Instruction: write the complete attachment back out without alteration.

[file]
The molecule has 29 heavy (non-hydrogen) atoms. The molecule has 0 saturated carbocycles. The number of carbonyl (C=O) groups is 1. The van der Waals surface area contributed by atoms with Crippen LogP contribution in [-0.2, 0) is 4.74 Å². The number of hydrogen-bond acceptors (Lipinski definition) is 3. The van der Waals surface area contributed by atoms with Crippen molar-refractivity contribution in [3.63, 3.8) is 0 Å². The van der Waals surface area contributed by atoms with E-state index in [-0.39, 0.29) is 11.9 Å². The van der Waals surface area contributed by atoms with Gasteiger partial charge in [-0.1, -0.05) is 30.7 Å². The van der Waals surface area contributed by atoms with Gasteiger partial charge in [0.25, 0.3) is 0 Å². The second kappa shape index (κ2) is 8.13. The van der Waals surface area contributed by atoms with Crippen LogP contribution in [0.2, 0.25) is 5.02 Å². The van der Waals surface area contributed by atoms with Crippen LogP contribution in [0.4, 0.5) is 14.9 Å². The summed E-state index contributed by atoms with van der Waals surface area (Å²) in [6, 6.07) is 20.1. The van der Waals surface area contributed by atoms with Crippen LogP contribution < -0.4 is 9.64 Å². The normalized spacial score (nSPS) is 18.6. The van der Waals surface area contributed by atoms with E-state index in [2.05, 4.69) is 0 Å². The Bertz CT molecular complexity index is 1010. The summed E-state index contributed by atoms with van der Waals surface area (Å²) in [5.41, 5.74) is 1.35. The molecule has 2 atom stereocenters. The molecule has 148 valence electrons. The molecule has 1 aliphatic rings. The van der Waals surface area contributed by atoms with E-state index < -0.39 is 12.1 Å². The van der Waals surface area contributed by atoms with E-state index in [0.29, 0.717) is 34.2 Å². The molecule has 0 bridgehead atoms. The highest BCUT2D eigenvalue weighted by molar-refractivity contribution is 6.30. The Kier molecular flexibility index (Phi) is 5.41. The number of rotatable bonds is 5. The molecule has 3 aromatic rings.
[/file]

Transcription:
The molecule has 29 heavy (non-hydrogen) atoms. The molecule has 0 saturated carbocycles. The number of carbonyl (C=O) groups is 1. The van der Waals surface area contributed by atoms with Crippen LogP contribution in [-0.2, 0) is 4.74 Å². The number of hydrogen-bond acceptors (Lipinski definition) is 3. The van der Waals surface area contributed by atoms with Crippen molar-refractivity contribution in [3.63, 3.8) is 0 Å². The van der Waals surface area contributed by atoms with E-state index in [-0.39, 0.29) is 11.9 Å². The van der Waals surface area contributed by atoms with Gasteiger partial charge in [-0.1, -0.05) is 30.7 Å². The van der Waals surface area contributed by atoms with Gasteiger partial charge in [0.25, 0.3) is 0 Å². The second kappa shape index (κ2) is 8.13. The van der Waals surface area contributed by atoms with Crippen LogP contribution in [0.2, 0.25) is 5.02 Å². The van der Waals surface area contributed by atoms with Crippen LogP contribution in [0.4, 0.5) is 14.9 Å². The summed E-state index contributed by atoms with van der Waals surface area (Å²) in [6, 6.07) is 20.1. The van der Waals surface area contributed by atoms with Crippen LogP contribution < -0.4 is 9.64 Å². The normalized spacial score (nSPS) is 18.6. The van der Waals surface area contributed by atoms with E-state index in [2.05, 4.69) is 0 Å². The Bertz CT molecular complexity index is 1010. The summed E-state index contributed by atoms with van der Waals surface area (Å²) in [5.41, 5.74) is 1.35. The molecule has 2 atom stereocenters. The molecule has 148 valence electrons. The molecule has 1 aliphatic rings. The van der Waals surface area contributed by atoms with E-state index < -0.39 is 12.1 Å². The van der Waals surface area contributed by atoms with E-state index in [0.29, 0.717) is 34.2 Å². The molecule has 0 bridgehead atoms. The highest BCUT2D eigenvalue weighted by molar-refractivity contribution is 6.30. The Kier molecular flexibility index (Phi) is 5.41. The number of rotatable bonds is 5. The molecule has 3 aromatic rings.